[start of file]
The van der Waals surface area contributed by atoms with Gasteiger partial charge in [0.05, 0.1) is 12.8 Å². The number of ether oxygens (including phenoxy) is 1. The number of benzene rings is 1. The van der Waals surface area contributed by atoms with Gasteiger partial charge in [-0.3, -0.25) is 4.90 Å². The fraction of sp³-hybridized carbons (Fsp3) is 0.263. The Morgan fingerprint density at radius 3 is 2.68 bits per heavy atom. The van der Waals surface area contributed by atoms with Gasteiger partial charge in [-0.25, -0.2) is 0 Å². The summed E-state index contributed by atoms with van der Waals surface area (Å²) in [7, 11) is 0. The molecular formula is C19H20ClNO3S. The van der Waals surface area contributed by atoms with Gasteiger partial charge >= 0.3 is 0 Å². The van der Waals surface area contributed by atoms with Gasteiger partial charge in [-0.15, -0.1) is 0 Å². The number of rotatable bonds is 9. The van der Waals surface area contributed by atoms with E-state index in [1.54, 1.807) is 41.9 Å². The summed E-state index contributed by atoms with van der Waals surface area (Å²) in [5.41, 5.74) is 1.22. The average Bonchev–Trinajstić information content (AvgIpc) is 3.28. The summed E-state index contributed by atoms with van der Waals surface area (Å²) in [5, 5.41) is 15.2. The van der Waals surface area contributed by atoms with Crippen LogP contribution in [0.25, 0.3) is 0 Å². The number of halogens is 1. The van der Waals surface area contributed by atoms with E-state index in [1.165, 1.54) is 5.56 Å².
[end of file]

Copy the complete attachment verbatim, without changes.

The van der Waals surface area contributed by atoms with Gasteiger partial charge in [0.05, 0.1) is 12.8 Å². The number of ether oxygens (including phenoxy) is 1. The number of benzene rings is 1. The van der Waals surface area contributed by atoms with Gasteiger partial charge in [-0.3, -0.25) is 4.90 Å². The fraction of sp³-hybridized carbons (Fsp3) is 0.263. The Morgan fingerprint density at radius 3 is 2.68 bits per heavy atom. The van der Waals surface area contributed by atoms with Gasteiger partial charge in [-0.25, -0.2) is 0 Å². The summed E-state index contributed by atoms with van der Waals surface area (Å²) in [7, 11) is 0. The molecular formula is C19H20ClNO3S. The van der Waals surface area contributed by atoms with Gasteiger partial charge >= 0.3 is 0 Å². The van der Waals surface area contributed by atoms with Gasteiger partial charge in [-0.15, -0.1) is 0 Å². The number of rotatable bonds is 9. The van der Waals surface area contributed by atoms with E-state index in [1.54, 1.807) is 41.9 Å². The summed E-state index contributed by atoms with van der Waals surface area (Å²) in [5.41, 5.74) is 1.22. The average Bonchev–Trinajstić information content (AvgIpc) is 3.28. The summed E-state index contributed by atoms with van der Waals surface area (Å²) in [5, 5.41) is 15.2. The van der Waals surface area contributed by atoms with Crippen LogP contribution in [0.25, 0.3) is 0 Å². The number of halogens is 1. The van der Waals surface area contributed by atoms with E-state index in [1.165, 1.54) is 5.56 Å².